The ALARA (As Low As Reasonably Achievable) principle of dose optimization necessitates that CBCT exposure factors should be adjusted on the basis of patient size. This adjustment can be achieved by appropriate selection of tube current (milliamperes [mA]), tube voltage (kilovolt peak [kVp]), or both. In some cases, time also can be adjusted with faster scans producing images with fewer basis images (see later section on scan factors). Although both kVp and mA may be fixed on some units, they are automatically modulated in near real time on other units by a feedback mechanism detecting the intensity of the transmitted beam, a process known as automatic exposure control. On other units, exposure settings are automatically determined by the initial scout exposure. This feature is highly desirable because it is operator independent. The variation in exposure parameters together with the presence of pulsed x-ray beam and size of the image field are the primary determinants of patient exposure.

Scan Volume

The dimensions of the field of view (FOV) or scan volume able to be covered primarily depend on the detector size and shape, the beam projection geometry, and the ability to collimate the beam. The shape of the scan volume can be either cylindrical or spherical. Collimating the primary x-ray beam limits x radiation exposure to the ROI. It is desirable to limit the field size to the smallest volume that images the ROI. This field size must be selected for each patient based on individual needs. This procedure reduces unnecessary exposure to the patient and produces the best images by minimizing scattered radiation, which degrades image quality. CBCT units are classified according to the maximum FOV incorporated from the scan or scans (Fig. 11-3).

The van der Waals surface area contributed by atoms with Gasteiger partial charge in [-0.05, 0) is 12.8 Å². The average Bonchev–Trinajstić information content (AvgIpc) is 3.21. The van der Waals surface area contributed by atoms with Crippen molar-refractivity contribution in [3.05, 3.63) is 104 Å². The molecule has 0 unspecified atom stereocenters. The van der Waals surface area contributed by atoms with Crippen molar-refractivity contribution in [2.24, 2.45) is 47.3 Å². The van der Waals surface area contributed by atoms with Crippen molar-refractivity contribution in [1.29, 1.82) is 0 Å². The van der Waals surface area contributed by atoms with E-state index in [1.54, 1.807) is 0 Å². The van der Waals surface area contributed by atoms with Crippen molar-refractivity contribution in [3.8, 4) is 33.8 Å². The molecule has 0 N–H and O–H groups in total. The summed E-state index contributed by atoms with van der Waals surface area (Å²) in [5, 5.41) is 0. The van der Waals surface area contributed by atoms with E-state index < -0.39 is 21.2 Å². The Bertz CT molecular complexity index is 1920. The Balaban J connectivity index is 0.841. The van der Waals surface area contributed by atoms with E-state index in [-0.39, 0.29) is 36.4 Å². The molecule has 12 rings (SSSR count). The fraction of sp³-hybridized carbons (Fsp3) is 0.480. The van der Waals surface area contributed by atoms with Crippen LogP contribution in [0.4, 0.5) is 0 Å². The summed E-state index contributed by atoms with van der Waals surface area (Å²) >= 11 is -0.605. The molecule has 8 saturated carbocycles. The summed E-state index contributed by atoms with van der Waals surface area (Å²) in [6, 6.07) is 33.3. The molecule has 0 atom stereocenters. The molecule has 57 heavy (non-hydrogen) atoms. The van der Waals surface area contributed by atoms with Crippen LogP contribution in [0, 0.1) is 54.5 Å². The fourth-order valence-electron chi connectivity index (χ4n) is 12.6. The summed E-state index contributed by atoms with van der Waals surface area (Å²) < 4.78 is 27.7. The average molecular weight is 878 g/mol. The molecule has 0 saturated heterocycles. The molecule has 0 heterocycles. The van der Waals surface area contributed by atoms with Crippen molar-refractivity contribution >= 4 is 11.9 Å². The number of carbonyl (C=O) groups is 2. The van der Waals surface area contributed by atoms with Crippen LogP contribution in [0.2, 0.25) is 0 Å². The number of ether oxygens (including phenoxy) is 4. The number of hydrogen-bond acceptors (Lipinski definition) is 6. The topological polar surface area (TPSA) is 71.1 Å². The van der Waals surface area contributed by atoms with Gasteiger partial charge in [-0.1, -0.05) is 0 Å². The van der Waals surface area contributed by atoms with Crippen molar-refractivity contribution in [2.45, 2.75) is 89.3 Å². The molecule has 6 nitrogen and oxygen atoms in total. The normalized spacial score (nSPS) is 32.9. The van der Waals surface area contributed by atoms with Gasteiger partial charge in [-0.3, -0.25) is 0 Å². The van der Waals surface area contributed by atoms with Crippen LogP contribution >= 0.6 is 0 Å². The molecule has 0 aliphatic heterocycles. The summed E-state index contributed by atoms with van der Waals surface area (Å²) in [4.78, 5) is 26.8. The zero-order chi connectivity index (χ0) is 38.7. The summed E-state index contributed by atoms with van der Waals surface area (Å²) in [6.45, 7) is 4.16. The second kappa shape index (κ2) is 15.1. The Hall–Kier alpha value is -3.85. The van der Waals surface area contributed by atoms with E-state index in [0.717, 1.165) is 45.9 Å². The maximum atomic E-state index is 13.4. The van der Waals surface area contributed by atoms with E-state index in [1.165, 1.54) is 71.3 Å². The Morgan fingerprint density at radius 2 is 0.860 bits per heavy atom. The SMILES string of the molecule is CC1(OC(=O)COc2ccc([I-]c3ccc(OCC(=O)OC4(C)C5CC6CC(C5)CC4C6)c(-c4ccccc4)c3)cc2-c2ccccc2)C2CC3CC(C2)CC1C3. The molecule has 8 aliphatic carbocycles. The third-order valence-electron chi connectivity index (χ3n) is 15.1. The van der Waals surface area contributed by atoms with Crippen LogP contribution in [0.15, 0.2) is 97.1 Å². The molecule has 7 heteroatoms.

Two approaches have been introduced to enable scanning of an ROI greater than the FOV of the detector. One method involves obtaining data from two or more separate scans and superimposing the overlapping regions of the CBCT data volumes using corresponding fiducial reference landmarks (referred to as either “bioimage registration” or “mosaicing”). Software is used to fuse adjacent image volumes (“stitching” or “blending”) to create a larger volumetric data set either in the horizontal or in the vertical dimension (Fig. 11-4). The disadvantage of stitching overlapped regions is that such overlapped regions are imaged twice, resulting in double the radiation dose to such regions. A second method to increase the height or width of the FOV using a small area detector is to offset the position of the detector, collimate the beam asymmetrically, and scan only half the patient’s ROI in each of the two offset scans (Fig. 11-5).

Scan Factors

The number of images constituting the projection data throughout the scan is determined by the detector frame rate (number of images acquired per second), the completeness of the trajectory arc (180 to 360 degrees), and the rotation speed of the source and detector. The number of basis images making up a single scan set may be fixed or variable. Higher frame rates have both desirable and undesirable effects. Higher frame rates increase the signal-to-noise ratio, producing images with less noise and reducing metallic artifacts. However, a higher frame rate is associated with a longer scan time and higher patient dose. In addition, more data are obtained, and primary reconstruction time is increased.

CBCT imaging systems often use a complete circular trajectory or a scan arc to acquire adequate projection data for volumetric software reconstruction. However, increasingly, CBCT units are based on panoramic platforms, which have scan arcs less than 360 degrees. Most CBCT units have fixed scan arcs; however, some provide a choice of manual controls to reduce the scan arc further. A limited scan arc potentially reduces the scan time and patient radiation dose and is mechanically easier to perform. However, image/>

Jan 12, 2015 | Posted by in Oral and Maxillofacial Radiology | Comments Off on 11. Cone-Beam Computed Tomography: Volume Acquisition